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Journal of Applied Mathematics
Volume 2014 (2014), Article ID 735910, 8 pages
http://dx.doi.org/10.1155/2014/735910
Research Article

On the Fiber Preserving Transformations for the Fifth-Order Ordinary Differential Equations

Department of Mathematics, Faculty of Science, Naresuan University, Phitsanulok 65000, Thailand

Received 15 January 2014; Accepted 11 March 2014; Published 3 April 2014

Academic Editor: Zlatko Jovanoski

Copyright © 2014 S. Suksern and W. Pinyo. This is an open access article distributed under the Creative Commons Attribution License, which permits unrestricted use, distribution, and reproduction in any medium, provided the original work is properly cited.

Abstract

This paper is devoted to the study of the linearization problem of fifth-order ordinary differential equations by means of fiber preserving transformations. The necessary and sufficient conditions for linearization are obtained. The procedure for obtaining the linearizing transformations is provided in explicit form. Examples demonstrating the procedure of using the linearization theorems are presented.

1. Introduction

1.1. The Research Problem and Its Significance

In mathematics, a nonlinear equation is an equation which is not linear; that is, an equation which does not satisfy the superposition principle, or whose output is not directly proportional to its input. Less technically, a nonlinear equation is any problem where the variables to be solved for cannot be written as a linear combination of independent components.

Nonlinear problems are of interest to engineers, physicists, and mathematicians because most physical systems are inherently nonlinear in nature. Nonlinear equations are difficult to solve and give rise to interesting phenomena. While solving problems related to nonlinear ordinary differential equations, it is often expedient to simplify equations by a suitable change of variables. One of the fundamental methods to solve this relies upon the transformation of a given equation to another equation of standard form. The transformation may be to an equation of equal order or of greater or lesser order. In particular, the possibility that a given equation could be linearized, that is, transformed to a linear equation, was a most attractive proposition due to the special properties of linear differential equations. The reduction of an ordinary differential equation to a linear ordinary differential equation besides simplification allows us to construct an exact solution of the original equation.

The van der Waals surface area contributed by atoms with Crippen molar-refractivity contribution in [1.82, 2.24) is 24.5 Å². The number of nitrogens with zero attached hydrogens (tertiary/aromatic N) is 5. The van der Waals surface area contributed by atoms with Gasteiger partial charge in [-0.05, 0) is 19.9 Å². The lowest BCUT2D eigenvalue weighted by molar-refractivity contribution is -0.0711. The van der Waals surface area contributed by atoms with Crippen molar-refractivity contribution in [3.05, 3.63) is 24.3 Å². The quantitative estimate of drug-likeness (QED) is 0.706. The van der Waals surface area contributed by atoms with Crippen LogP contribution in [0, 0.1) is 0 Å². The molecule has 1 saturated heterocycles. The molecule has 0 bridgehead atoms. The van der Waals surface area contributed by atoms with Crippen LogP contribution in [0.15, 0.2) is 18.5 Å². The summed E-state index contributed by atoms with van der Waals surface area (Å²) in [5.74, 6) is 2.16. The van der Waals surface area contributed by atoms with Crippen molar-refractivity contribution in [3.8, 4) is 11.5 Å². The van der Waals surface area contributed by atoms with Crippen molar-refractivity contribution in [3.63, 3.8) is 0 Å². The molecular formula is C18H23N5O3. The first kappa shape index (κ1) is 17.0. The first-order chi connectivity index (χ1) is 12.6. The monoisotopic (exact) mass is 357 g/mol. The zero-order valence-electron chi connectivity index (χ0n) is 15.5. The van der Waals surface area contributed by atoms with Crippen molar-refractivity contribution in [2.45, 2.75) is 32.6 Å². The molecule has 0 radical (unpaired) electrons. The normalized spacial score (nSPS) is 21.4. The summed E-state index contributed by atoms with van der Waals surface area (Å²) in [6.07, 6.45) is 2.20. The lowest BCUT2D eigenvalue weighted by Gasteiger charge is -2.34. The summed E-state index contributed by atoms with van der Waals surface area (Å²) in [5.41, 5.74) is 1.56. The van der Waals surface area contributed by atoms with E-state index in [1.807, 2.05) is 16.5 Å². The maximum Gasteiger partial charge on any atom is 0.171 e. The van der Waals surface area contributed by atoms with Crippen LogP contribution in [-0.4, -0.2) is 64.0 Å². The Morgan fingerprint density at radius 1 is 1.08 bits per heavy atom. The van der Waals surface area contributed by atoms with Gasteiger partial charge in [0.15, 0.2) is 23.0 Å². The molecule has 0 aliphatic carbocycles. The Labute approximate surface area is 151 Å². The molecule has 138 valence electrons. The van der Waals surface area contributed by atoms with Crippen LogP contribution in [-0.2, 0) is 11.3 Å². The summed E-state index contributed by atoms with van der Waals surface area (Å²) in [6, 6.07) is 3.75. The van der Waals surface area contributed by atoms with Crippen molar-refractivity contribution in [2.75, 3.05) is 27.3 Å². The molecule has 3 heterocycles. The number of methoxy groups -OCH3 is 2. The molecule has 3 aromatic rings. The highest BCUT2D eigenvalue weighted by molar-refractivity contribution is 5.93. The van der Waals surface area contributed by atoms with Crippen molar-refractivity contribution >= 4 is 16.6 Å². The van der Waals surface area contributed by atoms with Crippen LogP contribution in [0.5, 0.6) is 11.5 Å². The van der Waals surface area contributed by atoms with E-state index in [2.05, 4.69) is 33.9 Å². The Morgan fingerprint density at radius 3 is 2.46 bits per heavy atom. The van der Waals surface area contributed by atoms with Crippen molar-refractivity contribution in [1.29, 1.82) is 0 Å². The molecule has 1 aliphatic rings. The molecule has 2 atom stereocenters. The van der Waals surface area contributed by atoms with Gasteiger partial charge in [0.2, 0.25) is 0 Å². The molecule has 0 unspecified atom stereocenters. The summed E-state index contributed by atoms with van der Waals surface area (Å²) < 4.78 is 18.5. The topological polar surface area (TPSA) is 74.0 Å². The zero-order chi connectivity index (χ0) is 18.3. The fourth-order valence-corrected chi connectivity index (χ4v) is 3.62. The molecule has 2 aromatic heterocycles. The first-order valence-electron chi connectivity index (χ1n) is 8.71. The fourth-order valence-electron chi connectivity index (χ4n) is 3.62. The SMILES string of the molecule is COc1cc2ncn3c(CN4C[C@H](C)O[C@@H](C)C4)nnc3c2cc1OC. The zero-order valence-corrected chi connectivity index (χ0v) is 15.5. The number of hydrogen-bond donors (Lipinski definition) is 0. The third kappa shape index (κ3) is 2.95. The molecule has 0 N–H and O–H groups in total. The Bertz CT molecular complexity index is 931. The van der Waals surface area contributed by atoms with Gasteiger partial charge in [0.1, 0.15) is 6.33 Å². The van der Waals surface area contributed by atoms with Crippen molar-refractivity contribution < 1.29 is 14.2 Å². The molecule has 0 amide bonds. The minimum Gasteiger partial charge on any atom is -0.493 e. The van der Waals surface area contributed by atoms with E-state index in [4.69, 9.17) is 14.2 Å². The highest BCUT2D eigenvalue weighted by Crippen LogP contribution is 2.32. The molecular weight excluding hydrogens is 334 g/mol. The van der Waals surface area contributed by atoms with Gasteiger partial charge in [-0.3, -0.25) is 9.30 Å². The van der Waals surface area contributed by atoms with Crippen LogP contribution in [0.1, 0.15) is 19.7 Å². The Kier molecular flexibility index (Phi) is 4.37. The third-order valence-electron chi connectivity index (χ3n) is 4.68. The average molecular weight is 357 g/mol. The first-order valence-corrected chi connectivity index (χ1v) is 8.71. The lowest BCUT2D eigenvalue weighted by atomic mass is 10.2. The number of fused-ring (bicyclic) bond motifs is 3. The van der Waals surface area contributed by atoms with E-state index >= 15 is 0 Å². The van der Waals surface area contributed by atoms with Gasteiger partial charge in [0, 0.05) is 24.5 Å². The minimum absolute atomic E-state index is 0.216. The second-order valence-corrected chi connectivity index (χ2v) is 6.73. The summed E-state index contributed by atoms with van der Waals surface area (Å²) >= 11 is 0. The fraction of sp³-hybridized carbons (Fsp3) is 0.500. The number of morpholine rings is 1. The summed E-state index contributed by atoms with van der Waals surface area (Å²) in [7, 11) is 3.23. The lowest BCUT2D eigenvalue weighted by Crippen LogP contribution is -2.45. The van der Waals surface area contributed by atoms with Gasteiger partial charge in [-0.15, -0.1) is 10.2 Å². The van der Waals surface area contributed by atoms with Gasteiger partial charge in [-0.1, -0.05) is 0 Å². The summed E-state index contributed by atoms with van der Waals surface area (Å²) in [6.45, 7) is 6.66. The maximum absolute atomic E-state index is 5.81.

One type of the classification problem is the equivalence problem. Two equations of differential equations are said to be equivalent if there exists an invertible transformation which transforms any solution of one equation to a solution of the other equation and vice versa. The linearization problem is a particular case of the equivalence problem, where one of the equations is a linear equation. It is one of the essential parts in the study of nonlinear equations.

The main difficulty in solving the linearization problem comes from the large number of complicated calculations. Because of this difficulty, no one attempts to solve this problem for nonlinear equations are higher than fourth. However if we can solve the linearization problem of fifth-order ordinary differential equations, then we should set a new process to solve the problems in Physics or Engineering.

1.2. Historical Review